Monthly Archives: September 2013

The Riksbank causes “debt deflation”

New Ekonomistas post (in Swedish). Here is an English translation.

A dangerous thing concerning debt is what Irving Fisher (1933) called ”debt deflation.” It is usually described as deflation causing the real value of nominal debt to increase. Loan-to-value and loan-to-income ratios also increase, since the debt is fixed in nominal terms but the nominal value of assets and income fall. This may hurt the economy through bankruptcies, deleveraging, and fire sales.

But the important thing with the concept of “debt deflation” is not deflation, that is, negative deflation. The important thing is that the price level becomes lower than previously anticipated. This implies that real debt and loan-to-value and loan-to-income ratios become higher than anticipated and planned for. Everyone has probably not realized that this is something that the Riksbank has caused by neglecting the objective of price stability and conducting a monetary policy that has resulted in inflation below target. Continue reading

Is the Riksbank neglecting the price-stability objective? If so, what are the costs?

New Ekonomistas post. This is an English translation:

What is meant by “without prejudice to the objective of price stability” when the Riksbank has an inflation target? How do we know whether or not the Riksbank is neglecting the price-stability objective? Could it be that the Riksbank is not only neglecting the price-stability objective but is also counteracting the Riksdag’s and the Government’s high-employment objective as well as increasing household indebtedness? Continue reading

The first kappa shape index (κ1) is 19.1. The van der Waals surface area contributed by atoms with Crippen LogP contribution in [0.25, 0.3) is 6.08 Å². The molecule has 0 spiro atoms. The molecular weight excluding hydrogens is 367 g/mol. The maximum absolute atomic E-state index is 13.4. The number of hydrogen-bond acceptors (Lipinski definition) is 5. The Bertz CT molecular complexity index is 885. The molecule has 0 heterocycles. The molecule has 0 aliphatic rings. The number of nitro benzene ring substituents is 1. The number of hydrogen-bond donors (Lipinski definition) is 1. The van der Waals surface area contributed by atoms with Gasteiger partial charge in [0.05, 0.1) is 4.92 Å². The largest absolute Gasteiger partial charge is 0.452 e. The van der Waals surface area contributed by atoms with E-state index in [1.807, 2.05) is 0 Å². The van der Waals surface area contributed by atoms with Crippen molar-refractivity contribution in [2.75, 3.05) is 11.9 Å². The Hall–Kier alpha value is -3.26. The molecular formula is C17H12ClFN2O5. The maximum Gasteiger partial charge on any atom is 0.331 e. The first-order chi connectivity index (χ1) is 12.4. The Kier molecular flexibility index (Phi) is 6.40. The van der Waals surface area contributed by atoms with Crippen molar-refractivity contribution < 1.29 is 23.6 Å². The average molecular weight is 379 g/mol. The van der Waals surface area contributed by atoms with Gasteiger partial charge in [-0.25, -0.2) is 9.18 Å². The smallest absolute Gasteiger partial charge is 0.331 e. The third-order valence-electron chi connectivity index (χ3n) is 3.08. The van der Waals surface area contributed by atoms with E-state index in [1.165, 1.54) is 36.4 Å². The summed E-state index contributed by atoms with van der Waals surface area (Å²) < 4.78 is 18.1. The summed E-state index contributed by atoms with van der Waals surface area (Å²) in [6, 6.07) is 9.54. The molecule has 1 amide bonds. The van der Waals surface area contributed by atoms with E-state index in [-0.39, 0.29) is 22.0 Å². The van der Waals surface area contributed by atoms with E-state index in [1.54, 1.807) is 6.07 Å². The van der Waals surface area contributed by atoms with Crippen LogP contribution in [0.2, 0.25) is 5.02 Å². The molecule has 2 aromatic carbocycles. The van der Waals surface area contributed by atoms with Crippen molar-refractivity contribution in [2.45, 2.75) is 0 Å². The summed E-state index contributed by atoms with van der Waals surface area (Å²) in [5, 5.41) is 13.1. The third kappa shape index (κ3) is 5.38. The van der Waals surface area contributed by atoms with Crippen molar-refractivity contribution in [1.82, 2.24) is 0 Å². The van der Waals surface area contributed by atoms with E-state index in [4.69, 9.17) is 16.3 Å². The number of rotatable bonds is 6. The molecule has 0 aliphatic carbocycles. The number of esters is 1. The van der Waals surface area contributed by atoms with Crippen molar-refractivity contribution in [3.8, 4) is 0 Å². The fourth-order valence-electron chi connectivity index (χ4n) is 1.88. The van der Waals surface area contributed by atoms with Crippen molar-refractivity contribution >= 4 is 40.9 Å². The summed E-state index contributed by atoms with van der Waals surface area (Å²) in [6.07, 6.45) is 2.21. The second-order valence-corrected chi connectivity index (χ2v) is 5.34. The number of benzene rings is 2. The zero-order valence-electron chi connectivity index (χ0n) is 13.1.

The result of Riksbank monetary policy: Too low inflation, too high unemployment, and somewhat higher (not lower) debt ratio

New Ekonomistas blog (in Swedish). Here is an English translation:

The Riksbank has conducted a monetary policy that has led to far too low inflation, far too high unemployment, and to a somewhat higher (not lower) debt ratio compared to if the policy rate had been left at 0.25 percent from the summer of 2010 until now. This is not a good result.

Inflation in Sweden is since a year far below the target, and unemployment is far above any reasonable estimate of a long-run sustainable rate. Target achievement for monetary policy is thus bad.

An obvious question in the light of the bad target achievement is whether monetary policy could have been conducted in a different way, such that target achievement would have been better. How would target achievement have been with a more expansionary policy during the last few years? This question can be answered with a so-called counterfactual analysis with the Riksbank’s model Ramses. Continue reading